Maybe that’s why our nameless protagonist, in a Souls series first, covers ground on horseback in the trailer. And it won’t be too long before we’ll be riding right along with them into FromSoftware’s first gaming foray into the new era of next-gen consoles. In Dark Souls, we played (and died!) as the Chosen Undead. Bloodborne had the Hunter, and Sekiro introduced us to the Wolf. Now it’s time for The Tarnished to rise: Elden Ring is slated to release for PlayStation 5, PlayStation 4, Xbox Series X/S, Xbox One, and PC on Jan. 21 of next year from FromSoftware and publisher Bandai Namco.
Spider-Man: Miles Morales, Demon’s Souls, Astro’s Playroom, and Returnal: So far, there’ve been only a small handful of games made just for the PS5, and fewer still (pretty much the ones mentioned above) that can serve as showcases for the new console’s true next-gen power.
That all changes today with the release of Insomniac’s Ratchet & Clank: Rift Apart, which looks so fantastic that it’s hard to imagine asking much more from future hardware. We’ve tapped into the pre-launch hype here, but now that the review embargo has lifted, how does Rift Apart fare as an actual game? According to critics, pretty doggone great: With 102 reviewers weighing in, it’s sitting at a lofty 89 consensus review score at Metacritic. Introducing new playable Lombax Rivet, Ratchet & Clank: Rift Apart launches today for PlayStation 5.
It’s gonna be a weekend of tough choices for PS5 owners: Do they start with Rift Apart, head back to Midgar with Square Enix’s just-released PS5-only expansion of Final Fantasy VII Remake, or just put everything on pause and catch all the fresh gaming news sure to drop during E3?
If Cloud’s Buster Sword is your go-to weapon of choice, then nabbing Final Fantasy VII Remake Intergrade (along with INTERmission, the included new chapter featuring the fresh debut of old-school favorite Yuffie Kisaragi) is gonna be top priority. Intergrade along with the new Yuffie content enhances Remake’s PS4 graphics (yep, they’ve even upgraded the doors!) while advancing the storyline in anticipation of the next full-scale installment in Remake’s reimagined telling of Square’s classic steampunk RPG story. Reviewers love this one, too: It’s currently perched at an 86 Metascore.
Here’s one more for lucky PS5 players: Death Stranding: Director’s Cut, an enhanced version of Hideo Kojima’s dark cinematic cross-continental journey starring Norman Reedus on the PS4, was announced this week for the PlayStation 5. Kojima Productions gave Summer Game Fest the first look at the upgrade, with Sam Bridges (Reedus’ character) learning some Metal Gear-style basics about the usefulness of a good old cardboard box in the first teaser. The studio wasn’t ready to reveal a release date, but pledged more info on the new version is coming soon.
ICYMI (Part 1): Ash Williams is getting the gang back together for Evil Dead: The Game, a new multiplayer dive into Sam Raimi and Bruce Campbell’s hilariously twisted horror-verse. The first gameplay trailer arrived this week, and Campbell himself will be back to voice Ash, alongside with Dana DeLorenzo as Kelly and Ray Santiago as Pablo Simon Bolivar. Watch for Evil Dead: The Game to start carving up Deadites when it releases sometime later this year for PlayStation 5, PlayStation 4, Xbox Series X/S, Xbox One, Nintendo Switch, and PC.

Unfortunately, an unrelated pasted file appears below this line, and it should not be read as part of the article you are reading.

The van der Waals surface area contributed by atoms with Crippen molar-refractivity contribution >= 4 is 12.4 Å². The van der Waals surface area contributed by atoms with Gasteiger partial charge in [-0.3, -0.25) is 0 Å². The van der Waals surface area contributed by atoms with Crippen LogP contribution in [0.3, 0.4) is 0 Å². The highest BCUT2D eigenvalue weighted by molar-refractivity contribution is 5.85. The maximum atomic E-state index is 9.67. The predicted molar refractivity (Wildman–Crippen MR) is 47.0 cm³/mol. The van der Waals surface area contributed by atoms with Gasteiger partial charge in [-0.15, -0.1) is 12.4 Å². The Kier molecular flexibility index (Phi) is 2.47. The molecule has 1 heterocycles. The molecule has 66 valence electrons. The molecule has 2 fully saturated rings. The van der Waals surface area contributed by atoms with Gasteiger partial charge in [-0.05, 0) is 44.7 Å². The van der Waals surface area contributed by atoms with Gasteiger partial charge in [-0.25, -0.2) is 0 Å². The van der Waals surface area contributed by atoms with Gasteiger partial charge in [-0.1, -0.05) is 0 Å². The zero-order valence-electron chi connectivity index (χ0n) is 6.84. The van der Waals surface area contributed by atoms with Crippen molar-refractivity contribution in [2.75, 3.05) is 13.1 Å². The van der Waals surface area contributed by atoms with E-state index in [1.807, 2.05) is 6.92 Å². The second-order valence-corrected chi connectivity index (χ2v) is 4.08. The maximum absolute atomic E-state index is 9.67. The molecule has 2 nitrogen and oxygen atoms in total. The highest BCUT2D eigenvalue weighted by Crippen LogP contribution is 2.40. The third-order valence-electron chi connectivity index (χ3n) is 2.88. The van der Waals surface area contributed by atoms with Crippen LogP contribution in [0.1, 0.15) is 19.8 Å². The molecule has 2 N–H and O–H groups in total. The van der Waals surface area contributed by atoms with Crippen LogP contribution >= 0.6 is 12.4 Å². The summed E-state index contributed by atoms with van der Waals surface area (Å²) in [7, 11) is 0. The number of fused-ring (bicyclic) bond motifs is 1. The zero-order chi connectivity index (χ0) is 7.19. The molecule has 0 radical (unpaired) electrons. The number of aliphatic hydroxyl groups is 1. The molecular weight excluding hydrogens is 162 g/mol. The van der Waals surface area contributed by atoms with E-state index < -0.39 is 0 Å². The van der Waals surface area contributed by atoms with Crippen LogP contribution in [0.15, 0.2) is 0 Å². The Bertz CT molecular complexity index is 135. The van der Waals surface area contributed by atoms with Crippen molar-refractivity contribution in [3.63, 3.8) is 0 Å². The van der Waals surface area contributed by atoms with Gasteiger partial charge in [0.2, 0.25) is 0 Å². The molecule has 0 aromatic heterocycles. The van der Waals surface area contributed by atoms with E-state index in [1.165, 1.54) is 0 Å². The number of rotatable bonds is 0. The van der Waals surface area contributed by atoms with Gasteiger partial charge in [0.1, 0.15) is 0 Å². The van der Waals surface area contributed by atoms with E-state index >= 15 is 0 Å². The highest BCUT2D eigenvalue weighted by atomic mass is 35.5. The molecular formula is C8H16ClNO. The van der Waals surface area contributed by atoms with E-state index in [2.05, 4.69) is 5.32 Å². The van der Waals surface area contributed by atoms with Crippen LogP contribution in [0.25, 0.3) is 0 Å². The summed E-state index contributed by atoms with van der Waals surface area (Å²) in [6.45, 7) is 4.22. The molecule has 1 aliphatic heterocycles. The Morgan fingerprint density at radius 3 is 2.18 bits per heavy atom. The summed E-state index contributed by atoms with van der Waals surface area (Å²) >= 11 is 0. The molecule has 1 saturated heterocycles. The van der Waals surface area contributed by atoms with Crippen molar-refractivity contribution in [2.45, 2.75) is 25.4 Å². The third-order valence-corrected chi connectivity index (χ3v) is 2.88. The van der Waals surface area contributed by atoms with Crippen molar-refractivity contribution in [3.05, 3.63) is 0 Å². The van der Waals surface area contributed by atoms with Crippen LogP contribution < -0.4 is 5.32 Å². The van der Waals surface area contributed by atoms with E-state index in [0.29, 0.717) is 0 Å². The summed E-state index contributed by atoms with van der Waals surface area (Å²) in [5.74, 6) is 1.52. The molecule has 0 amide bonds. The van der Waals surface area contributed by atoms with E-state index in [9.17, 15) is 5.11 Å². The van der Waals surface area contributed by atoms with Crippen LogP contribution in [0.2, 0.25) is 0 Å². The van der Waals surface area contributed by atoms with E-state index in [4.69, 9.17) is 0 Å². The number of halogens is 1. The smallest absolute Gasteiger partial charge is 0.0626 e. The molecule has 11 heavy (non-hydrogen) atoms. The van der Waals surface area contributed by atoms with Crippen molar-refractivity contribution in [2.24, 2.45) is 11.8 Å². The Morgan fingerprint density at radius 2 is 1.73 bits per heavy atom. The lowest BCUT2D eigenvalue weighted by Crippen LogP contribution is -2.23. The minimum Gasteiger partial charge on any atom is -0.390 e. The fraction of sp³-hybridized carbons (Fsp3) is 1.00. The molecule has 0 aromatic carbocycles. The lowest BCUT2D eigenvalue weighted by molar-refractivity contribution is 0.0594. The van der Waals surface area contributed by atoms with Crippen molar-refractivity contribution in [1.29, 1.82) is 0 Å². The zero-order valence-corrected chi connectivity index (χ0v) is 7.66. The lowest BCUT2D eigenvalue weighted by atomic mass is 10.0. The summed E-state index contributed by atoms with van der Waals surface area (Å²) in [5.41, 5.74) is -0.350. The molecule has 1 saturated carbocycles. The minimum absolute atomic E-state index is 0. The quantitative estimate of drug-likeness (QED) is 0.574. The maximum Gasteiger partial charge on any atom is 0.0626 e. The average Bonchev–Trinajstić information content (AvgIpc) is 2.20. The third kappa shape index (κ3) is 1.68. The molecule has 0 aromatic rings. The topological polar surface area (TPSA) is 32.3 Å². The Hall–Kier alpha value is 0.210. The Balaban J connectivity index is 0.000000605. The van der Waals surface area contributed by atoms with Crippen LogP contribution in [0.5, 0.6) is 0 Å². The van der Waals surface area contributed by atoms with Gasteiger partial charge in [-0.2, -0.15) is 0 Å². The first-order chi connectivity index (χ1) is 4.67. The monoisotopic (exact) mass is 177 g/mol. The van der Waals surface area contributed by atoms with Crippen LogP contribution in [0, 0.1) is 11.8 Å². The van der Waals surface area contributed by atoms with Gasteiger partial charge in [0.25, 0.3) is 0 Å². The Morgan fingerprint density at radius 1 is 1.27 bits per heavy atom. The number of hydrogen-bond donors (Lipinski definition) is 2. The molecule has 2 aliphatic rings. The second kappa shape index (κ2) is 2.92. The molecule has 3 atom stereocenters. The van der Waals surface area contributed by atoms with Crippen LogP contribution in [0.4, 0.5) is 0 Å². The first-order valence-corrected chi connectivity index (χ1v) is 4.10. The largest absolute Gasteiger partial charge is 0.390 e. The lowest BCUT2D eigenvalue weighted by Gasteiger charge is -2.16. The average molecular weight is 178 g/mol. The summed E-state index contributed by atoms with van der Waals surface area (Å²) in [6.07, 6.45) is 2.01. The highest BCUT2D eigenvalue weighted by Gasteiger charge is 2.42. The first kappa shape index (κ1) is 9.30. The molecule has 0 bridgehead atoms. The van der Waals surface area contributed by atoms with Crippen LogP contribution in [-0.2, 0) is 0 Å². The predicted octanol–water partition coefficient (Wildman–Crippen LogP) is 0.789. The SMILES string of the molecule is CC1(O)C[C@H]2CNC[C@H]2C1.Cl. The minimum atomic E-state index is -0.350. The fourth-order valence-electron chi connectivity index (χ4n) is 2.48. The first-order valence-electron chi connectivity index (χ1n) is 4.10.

ICYMI (Pasrt 2): Dinos, DNA, and some questionably-motivated zoological demagoguery — what could possibly go wrong? In Jurassic Park, you know how the story plays out. Universal Pictures, Amblin Entertainment, and developer Frontier Developments let Jeff Goldblum have the floor this week to announce Jurassic World Evolution 2, the park-managing sim game that follows up from Evolution 2’s 2018 predecessor. Goldblum will be there to chide you for neglecting nature’s power as the voice of Dr. Ian Malcolm, along with Bryce Dallas Howard reprising her role from the movies as Claire Dearing. There’s no firm release date, but Jurassic World Evolution 2 is set to tear into PlayStation 5, PlayStation 4, Xbox Series X/S, Xbox One, and PC sometime later this year.
Did we mention that E3 is this weekend? After a year’s hiatus, one of the gaming industry’s biggest yearly news blowouts comes roaring back with an all-digital showcase staged over Saturday, Sunday, and Monday. Despite Sony’s ongoing absence, there’s a ton of buzz surrounding the first joint Microsoft-Bethesda showcase, as well as full-length presentations from Ubisoft, Gearbox, Warner Bros. Games, Square Enix, Capcom, Take-Two, Bandai Namco, and, on Monday, Nintendo’s E3-curated Nintendo Direct event.
Everything will be broadcast as it happens across an array of social channels and YouTube, but registering for a free fan pass will set you up to virtually attend the entire thing (and keep track of the busy schedule) using one simple login. Visit the official E3 site to get started, before the event kicks off with a pre-show at 1 p.m. ET on Saturday, June 12.